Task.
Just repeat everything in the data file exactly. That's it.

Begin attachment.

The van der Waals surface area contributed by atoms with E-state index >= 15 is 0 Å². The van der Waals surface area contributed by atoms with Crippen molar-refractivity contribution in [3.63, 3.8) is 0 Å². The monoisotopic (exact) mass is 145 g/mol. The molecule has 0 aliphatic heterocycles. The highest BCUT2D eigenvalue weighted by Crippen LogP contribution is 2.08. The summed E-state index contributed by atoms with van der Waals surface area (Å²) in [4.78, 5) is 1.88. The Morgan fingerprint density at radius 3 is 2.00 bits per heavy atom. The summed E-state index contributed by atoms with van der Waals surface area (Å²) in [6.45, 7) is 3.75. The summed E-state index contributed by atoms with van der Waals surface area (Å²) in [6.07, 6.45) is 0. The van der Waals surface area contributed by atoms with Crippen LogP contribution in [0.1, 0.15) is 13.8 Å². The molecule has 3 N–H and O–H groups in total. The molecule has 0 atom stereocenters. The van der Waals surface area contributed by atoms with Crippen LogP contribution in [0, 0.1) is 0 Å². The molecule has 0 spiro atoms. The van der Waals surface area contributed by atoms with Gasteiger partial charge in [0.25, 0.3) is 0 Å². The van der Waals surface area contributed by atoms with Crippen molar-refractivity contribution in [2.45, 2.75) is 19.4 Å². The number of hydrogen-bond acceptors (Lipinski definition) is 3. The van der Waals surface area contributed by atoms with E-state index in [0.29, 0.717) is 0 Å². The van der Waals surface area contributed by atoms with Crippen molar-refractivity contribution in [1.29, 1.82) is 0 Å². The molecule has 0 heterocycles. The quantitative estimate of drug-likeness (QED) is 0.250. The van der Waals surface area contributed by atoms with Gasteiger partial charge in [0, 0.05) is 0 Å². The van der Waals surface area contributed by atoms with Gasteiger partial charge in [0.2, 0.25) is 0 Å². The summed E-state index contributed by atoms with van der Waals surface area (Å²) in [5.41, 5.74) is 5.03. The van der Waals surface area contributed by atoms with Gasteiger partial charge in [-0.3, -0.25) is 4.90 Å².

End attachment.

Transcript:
The van der Waals surface area contributed by atoms with E-state index >= 15 is 0 Å². The van der Waals surface area contributed by atoms with Crippen molar-refractivity contribution in [3.63, 3.8) is 0 Å². The monoisotopic (exact) mass is 145 g/mol. The molecule has 0 aliphatic heterocycles. The highest BCUT2D eigenvalue weighted by Crippen LogP contribution is 2.08. The summed E-state index contributed by atoms with van der Waals surface area (Å²) in [4.78, 5) is 1.88. The Morgan fingerprint density at radius 3 is 2.00 bits per heavy atom. The summed E-state index contributed by atoms with van der Waals surface area (Å²) in [6.45, 7) is 3.75. The summed E-state index contributed by atoms with van der Waals surface area (Å²) in [6.07, 6.45) is 0. The van der Waals surface area contributed by atoms with Crippen LogP contribution in [0.1, 0.15) is 13.8 Å². The molecule has 3 N–H and O–H groups in total. The molecule has 0 atom stereocenters. The van der Waals surface area contributed by atoms with Crippen LogP contribution in [0, 0.1) is 0 Å². The molecule has 0 spiro atoms. The van der Waals surface area contributed by atoms with Gasteiger partial charge in [0.25, 0.3) is 0 Å². The van der Waals surface area contributed by atoms with Crippen molar-refractivity contribution in [2.45, 2.75) is 19.4 Å². The number of hydrogen-bond acceptors (Lipinski definition) is 3. The van der Waals surface area contributed by atoms with E-state index in [0.29, 0.717) is 0 Å². The van der Waals surface area contributed by atoms with Crippen molar-refractivity contribution in [1.29, 1.82) is 0 Å². The molecule has 0 heterocycles. The quantitative estimate of drug-likeness (QED) is 0.250. The van der Waals surface area contributed by atoms with Gasteiger partial charge in [0, 0.05) is 0 Å². The van der Waals surface area contributed by atoms with Gasteiger partial charge in [0.2, 0.25) is 0 Å². The summed E-state index contributed by atoms with van der Waals surface area (Å²) in [5.41, 5.74) is 5.03. The van der Waals surface area contributed by atoms with Gasteiger partial charge in [-0.3, -0.25) is 4.90 Å².